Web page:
There are two main options, each with an "easier" and a "harder" way to accomplish the goal depending on your requirements and networking environment.
- Downstream servers can see all available updates, but clients cannot install them until approved upstream.
This option relies on your upstream server (USS) being set to not download content until updates are approved. The downstream server (DSS) syncs from the USS as normal, and receives metadata about available updates. This enables clients to scan and determine whether updates are applicable. Administrators at the DSS can see Needed updates and can Approve the updates before or after the updates are approved on the USS. However, until the USS Approves the updates the content will not be available and clients will not be able to install them.
An alternative to this approach is to treat this as an air-gap scenario and periodically export the parent WSUS instance's metadata and binary content and import it to a stand-alone instance for the final destination. Updates are imported without approvals, so the branch office can make final determinations.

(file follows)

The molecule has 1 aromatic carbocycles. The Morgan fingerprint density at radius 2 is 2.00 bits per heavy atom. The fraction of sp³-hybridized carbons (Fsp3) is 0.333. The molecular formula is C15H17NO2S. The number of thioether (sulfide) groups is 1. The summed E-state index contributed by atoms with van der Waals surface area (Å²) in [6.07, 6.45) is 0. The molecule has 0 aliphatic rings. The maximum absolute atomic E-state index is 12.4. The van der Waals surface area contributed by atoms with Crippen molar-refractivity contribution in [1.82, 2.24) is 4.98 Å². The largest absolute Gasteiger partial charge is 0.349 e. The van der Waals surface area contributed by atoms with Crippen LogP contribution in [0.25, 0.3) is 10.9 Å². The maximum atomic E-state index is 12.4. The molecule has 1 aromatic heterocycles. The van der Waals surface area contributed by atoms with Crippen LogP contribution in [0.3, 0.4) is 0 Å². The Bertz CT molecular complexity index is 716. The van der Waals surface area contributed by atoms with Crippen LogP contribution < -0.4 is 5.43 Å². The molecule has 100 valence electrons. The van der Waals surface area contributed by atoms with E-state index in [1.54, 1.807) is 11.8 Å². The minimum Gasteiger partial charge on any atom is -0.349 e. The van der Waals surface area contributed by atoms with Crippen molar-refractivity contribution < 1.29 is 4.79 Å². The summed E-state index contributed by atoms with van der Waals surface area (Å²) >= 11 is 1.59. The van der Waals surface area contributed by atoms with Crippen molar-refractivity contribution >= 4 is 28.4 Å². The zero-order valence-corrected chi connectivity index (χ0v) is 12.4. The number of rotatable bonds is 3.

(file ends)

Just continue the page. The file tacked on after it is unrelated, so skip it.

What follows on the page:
- Absolutely no content from non-approved updates flowing to the
The best approach for this is to have a stand-alone server for the downstream clients. On the primary WSUS server, updates are evaluated and KBs for approval are noted. The branch-office WSUS server can then import KBs from the Windows Update catalog by KB number directly.
A difficult-to-implement alternative to this approach is sync'ing the USS to WU and getting all the metadata for categories/classifications.
Once you identify desired updates, approve them and ensure all content has been downloaded. Use the WSUS API to delete non-approved updates. Export the DB and WSUSContent folders, then import them into a USS that doesn't sync from WU. There are a lot of moving parts to this solution, and is not attempted lightly. We've done this here as part of a commercial solution and took a while (and several people) to get right.